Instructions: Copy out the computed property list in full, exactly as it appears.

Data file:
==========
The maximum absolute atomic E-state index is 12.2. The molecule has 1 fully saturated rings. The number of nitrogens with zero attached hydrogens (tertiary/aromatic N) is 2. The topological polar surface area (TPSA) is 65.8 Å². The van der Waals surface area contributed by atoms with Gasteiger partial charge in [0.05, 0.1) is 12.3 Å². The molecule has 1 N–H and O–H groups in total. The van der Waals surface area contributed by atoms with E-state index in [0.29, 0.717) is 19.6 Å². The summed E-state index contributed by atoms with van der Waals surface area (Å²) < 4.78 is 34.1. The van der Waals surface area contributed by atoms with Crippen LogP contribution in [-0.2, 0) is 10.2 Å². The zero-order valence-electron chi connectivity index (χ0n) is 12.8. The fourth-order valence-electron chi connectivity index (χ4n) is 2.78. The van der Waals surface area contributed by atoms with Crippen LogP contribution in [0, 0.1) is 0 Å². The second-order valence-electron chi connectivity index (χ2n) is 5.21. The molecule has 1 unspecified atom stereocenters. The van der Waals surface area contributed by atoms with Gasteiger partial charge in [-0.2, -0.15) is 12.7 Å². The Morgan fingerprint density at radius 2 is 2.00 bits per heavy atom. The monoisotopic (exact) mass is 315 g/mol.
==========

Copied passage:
The maximum absolute atomic E-state index is 12.2. The molecule has 1 fully saturated rings. The number of nitrogens with zero attached hydrogens (tertiary/aromatic N) is 2. The topological polar surface area (TPSA) is 65.8 Å². The van der Waals surface area contributed by atoms with Gasteiger partial charge in [0.05, 0.1) is 12.3 Å². The molecule has 1 N–H and O–H groups in total. The van der Waals surface area contributed by atoms with E-state index in [0.29, 0.717) is 19.6 Å². The summed E-state index contributed by atoms with van der Waals surface area (Å²) < 4.78 is 34.1. The van der Waals surface area contributed by atoms with Crippen LogP contribution in [-0.2, 0) is 10.2 Å². The zero-order valence-electron chi connectivity index (χ0n) is 12.8. The fourth-order valence-electron chi connectivity index (χ4n) is 2.78. The van der Waals surface area contributed by atoms with Crippen LogP contribution in [0, 0.1) is 0 Å². The second-order valence-electron chi connectivity index (χ2n) is 5.21. The molecule has 1 unspecified atom stereocenters. The van der Waals surface area contributed by atoms with Gasteiger partial charge in [-0.2, -0.15) is 12.7 Å². The Morgan fingerprint density at radius 2 is 2.00 bits per heavy atom. The monoisotopic (exact) mass is 315 g/mol.